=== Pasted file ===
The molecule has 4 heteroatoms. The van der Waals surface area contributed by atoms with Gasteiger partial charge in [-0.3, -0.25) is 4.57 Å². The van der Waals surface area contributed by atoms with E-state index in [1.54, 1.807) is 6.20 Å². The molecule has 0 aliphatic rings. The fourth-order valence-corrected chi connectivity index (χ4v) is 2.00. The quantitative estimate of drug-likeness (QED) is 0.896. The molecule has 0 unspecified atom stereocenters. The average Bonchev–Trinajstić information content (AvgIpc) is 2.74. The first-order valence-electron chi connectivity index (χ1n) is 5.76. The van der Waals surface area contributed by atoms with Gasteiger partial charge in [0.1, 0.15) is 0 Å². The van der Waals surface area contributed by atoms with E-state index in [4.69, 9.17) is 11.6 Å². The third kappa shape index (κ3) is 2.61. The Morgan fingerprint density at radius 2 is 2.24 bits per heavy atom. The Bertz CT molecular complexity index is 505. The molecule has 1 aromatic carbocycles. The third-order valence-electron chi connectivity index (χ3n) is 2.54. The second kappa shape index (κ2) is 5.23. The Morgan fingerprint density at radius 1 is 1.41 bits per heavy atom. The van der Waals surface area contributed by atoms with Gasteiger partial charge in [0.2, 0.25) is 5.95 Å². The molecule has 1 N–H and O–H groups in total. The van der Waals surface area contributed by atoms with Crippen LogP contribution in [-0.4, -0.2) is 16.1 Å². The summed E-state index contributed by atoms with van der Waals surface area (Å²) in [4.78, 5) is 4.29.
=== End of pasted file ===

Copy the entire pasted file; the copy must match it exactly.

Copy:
The molecule has 4 heteroatoms. The van der Waals surface area contributed by atoms with Gasteiger partial charge in [-0.3, -0.25) is 4.57 Å². The van der Waals surface area contributed by atoms with E-state index in [1.54, 1.807) is 6.20 Å². The molecule has 0 aliphatic rings. The fourth-order valence-corrected chi connectivity index (χ4v) is 2.00. The quantitative estimate of drug-likeness (QED) is 0.896. The molecule has 0 unspecified atom stereocenters. The average Bonchev–Trinajstić information content (AvgIpc) is 2.74. The first-order valence-electron chi connectivity index (χ1n) is 5.76. The van der Waals surface area contributed by atoms with Gasteiger partial charge in [0.1, 0.15) is 0 Å². The van der Waals surface area contributed by atoms with E-state index in [4.69, 9.17) is 11.6 Å². The third kappa shape index (κ3) is 2.61. The Morgan fingerprint density at radius 2 is 2.24 bits per heavy atom. The Bertz CT molecular complexity index is 505. The molecule has 1 aromatic carbocycles. The third-order valence-electron chi connectivity index (χ3n) is 2.54. The second kappa shape index (κ2) is 5.23. The Morgan fingerprint density at radius 1 is 1.41 bits per heavy atom. The van der Waals surface area contributed by atoms with Gasteiger partial charge in [0.2, 0.25) is 5.95 Å². The molecule has 1 N–H and O–H groups in total. The van der Waals surface area contributed by atoms with Crippen LogP contribution in [-0.4, -0.2) is 16.1 Å². The summed E-state index contributed by atoms with van der Waals surface area (Å²) in [4.78, 5) is 4.29.